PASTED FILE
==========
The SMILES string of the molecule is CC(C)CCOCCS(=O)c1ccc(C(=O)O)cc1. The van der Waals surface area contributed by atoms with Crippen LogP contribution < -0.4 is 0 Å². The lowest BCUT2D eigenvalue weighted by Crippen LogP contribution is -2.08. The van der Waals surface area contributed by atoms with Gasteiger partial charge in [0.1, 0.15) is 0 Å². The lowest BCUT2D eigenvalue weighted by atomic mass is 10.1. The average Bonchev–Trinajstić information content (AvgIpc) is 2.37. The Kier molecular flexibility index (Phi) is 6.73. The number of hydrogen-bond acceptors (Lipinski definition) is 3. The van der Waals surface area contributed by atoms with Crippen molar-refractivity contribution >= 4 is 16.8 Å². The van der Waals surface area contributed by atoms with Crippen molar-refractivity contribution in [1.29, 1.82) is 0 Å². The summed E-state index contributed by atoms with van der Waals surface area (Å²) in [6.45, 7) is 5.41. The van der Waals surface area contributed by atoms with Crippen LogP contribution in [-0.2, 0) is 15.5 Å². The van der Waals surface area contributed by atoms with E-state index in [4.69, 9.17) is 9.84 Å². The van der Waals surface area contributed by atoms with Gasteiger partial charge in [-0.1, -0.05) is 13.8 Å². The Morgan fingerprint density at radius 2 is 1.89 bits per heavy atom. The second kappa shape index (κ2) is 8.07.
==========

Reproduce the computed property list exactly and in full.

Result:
The SMILES string of the molecule is CC(C)CCOCCS(=O)c1ccc(C(=O)O)cc1. The van der Waals surface area contributed by atoms with Crippen LogP contribution < -0.4 is 0 Å². The lowest BCUT2D eigenvalue weighted by Crippen LogP contribution is -2.08. The van der Waals surface area contributed by atoms with Gasteiger partial charge in [0.1, 0.15) is 0 Å². The lowest BCUT2D eigenvalue weighted by atomic mass is 10.1. The average Bonchev–Trinajstić information content (AvgIpc) is 2.37. The Kier molecular flexibility index (Phi) is 6.73. The number of hydrogen-bond acceptors (Lipinski definition) is 3. The van der Waals surface area contributed by atoms with Crippen molar-refractivity contribution >= 4 is 16.8 Å². The van der Waals surface area contributed by atoms with Crippen molar-refractivity contribution in [1.29, 1.82) is 0 Å². The summed E-state index contributed by atoms with van der Waals surface area (Å²) in [6.45, 7) is 5.41. The van der Waals surface area contributed by atoms with Crippen LogP contribution in [-0.2, 0) is 15.5 Å². The van der Waals surface area contributed by atoms with E-state index in [4.69, 9.17) is 9.84 Å². The van der Waals surface area contributed by atoms with Gasteiger partial charge in [-0.1, -0.05) is 13.8 Å². The Morgan fingerprint density at radius 2 is 1.89 bits per heavy atom. The second kappa shape index (κ2) is 8.07.